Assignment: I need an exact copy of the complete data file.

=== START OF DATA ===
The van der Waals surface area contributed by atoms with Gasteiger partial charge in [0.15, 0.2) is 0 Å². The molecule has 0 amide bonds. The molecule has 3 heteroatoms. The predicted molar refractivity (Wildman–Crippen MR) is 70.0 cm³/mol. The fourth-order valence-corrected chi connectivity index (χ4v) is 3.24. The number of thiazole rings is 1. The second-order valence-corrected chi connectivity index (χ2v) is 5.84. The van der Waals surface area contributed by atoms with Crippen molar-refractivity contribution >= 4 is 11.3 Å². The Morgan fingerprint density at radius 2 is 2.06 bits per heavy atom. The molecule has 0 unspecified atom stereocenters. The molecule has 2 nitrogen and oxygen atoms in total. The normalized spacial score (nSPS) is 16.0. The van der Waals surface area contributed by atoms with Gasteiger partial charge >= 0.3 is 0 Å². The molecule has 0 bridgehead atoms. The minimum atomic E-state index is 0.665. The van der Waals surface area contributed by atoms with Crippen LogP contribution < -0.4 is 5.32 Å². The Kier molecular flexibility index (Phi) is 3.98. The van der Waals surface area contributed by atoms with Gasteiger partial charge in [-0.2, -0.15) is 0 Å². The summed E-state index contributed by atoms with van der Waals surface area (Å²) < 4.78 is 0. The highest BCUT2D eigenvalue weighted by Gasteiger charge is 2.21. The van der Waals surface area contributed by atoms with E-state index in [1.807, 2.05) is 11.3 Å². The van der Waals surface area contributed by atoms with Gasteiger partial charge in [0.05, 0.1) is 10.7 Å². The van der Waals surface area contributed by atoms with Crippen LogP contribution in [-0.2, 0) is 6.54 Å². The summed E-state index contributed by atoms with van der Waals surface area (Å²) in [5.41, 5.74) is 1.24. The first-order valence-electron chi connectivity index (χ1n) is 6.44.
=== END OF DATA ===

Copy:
The van der Waals surface area contributed by atoms with Gasteiger partial charge in [0.15, 0.2) is 0 Å². The molecule has 0 amide bonds. The molecule has 3 heteroatoms. The predicted molar refractivity (Wildman–Crippen MR) is 70.0 cm³/mol. The fourth-order valence-corrected chi connectivity index (χ4v) is 3.24. The number of thiazole rings is 1. The second-order valence-corrected chi connectivity index (χ2v) is 5.84. The van der Waals surface area contributed by atoms with Crippen molar-refractivity contribution >= 4 is 11.3 Å². The Morgan fingerprint density at radius 2 is 2.06 bits per heavy atom. The molecule has 0 unspecified atom stereocenters. The molecule has 2 nitrogen and oxygen atoms in total. The normalized spacial score (nSPS) is 16.0. The van der Waals surface area contributed by atoms with Gasteiger partial charge >= 0.3 is 0 Å². The molecule has 0 bridgehead atoms. The minimum atomic E-state index is 0.665. The van der Waals surface area contributed by atoms with Crippen LogP contribution < -0.4 is 5.32 Å². The Kier molecular flexibility index (Phi) is 3.98. The van der Waals surface area contributed by atoms with Gasteiger partial charge in [-0.2, -0.15) is 0 Å². The summed E-state index contributed by atoms with van der Waals surface area (Å²) < 4.78 is 0. The highest BCUT2D eigenvalue weighted by Gasteiger charge is 2.21. The van der Waals surface area contributed by atoms with E-state index in [1.807, 2.05) is 11.3 Å². The van der Waals surface area contributed by atoms with Gasteiger partial charge in [0.05, 0.1) is 10.7 Å². The van der Waals surface area contributed by atoms with Crippen LogP contribution in [-0.2, 0) is 6.54 Å². The summed E-state index contributed by atoms with van der Waals surface area (Å²) in [5.41, 5.74) is 1.24. The first-order valence-electron chi connectivity index (χ1n) is 6.44.